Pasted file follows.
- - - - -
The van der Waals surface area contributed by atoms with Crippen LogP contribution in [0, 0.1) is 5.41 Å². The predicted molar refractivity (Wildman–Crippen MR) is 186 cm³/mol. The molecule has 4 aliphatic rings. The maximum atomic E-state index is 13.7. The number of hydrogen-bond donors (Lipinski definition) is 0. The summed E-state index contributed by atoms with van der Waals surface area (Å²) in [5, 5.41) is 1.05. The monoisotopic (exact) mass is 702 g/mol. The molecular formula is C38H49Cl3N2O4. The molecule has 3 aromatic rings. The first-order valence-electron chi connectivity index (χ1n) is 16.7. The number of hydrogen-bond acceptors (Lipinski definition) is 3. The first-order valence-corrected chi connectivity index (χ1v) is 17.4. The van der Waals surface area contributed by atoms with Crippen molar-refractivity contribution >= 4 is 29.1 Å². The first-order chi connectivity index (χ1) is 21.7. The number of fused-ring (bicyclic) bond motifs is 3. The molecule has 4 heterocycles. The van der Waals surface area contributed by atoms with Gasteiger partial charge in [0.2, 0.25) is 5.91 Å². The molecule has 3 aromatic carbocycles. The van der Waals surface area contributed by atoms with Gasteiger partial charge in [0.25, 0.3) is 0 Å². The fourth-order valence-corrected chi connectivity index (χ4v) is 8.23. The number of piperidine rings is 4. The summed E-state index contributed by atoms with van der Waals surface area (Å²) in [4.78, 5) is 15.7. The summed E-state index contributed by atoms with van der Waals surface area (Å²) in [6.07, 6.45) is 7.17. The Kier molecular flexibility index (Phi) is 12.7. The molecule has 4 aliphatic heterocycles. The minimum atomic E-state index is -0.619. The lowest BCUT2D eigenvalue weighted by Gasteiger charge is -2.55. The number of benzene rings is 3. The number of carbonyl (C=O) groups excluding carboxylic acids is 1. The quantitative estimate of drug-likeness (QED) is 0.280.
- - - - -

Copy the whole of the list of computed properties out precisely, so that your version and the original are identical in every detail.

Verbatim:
The van der Waals surface area contributed by atoms with Crippen LogP contribution in [0, 0.1) is 5.41 Å². The predicted molar refractivity (Wildman–Crippen MR) is 186 cm³/mol. The molecule has 4 aliphatic rings. The maximum atomic E-state index is 13.7. The number of hydrogen-bond donors (Lipinski definition) is 0. The summed E-state index contributed by atoms with van der Waals surface area (Å²) in [5, 5.41) is 1.05. The monoisotopic (exact) mass is 702 g/mol. The molecular formula is C38H49Cl3N2O4. The molecule has 3 aromatic rings. The first-order valence-electron chi connectivity index (χ1n) is 16.7. The number of hydrogen-bond acceptors (Lipinski definition) is 3. The first-order valence-corrected chi connectivity index (χ1v) is 17.4. The van der Waals surface area contributed by atoms with Crippen molar-refractivity contribution >= 4 is 29.1 Å². The first-order chi connectivity index (χ1) is 21.7. The number of fused-ring (bicyclic) bond motifs is 3. The molecule has 4 heterocycles. The van der Waals surface area contributed by atoms with Gasteiger partial charge in [0.2, 0.25) is 5.91 Å². The molecule has 3 aromatic carbocycles. The van der Waals surface area contributed by atoms with Gasteiger partial charge in [0.25, 0.3) is 0 Å². The fourth-order valence-corrected chi connectivity index (χ4v) is 8.23. The number of piperidine rings is 4. The summed E-state index contributed by atoms with van der Waals surface area (Å²) in [4.78, 5) is 15.7. The summed E-state index contributed by atoms with van der Waals surface area (Å²) in [6.07, 6.45) is 7.17. The Kier molecular flexibility index (Phi) is 12.7. The molecule has 4 aliphatic heterocycles. The minimum atomic E-state index is -0.619. The lowest BCUT2D eigenvalue weighted by Gasteiger charge is -2.55. The number of benzene rings is 3. The number of carbonyl (C=O) groups excluding carboxylic acids is 1. The quantitative estimate of drug-likeness (QED) is 0.280.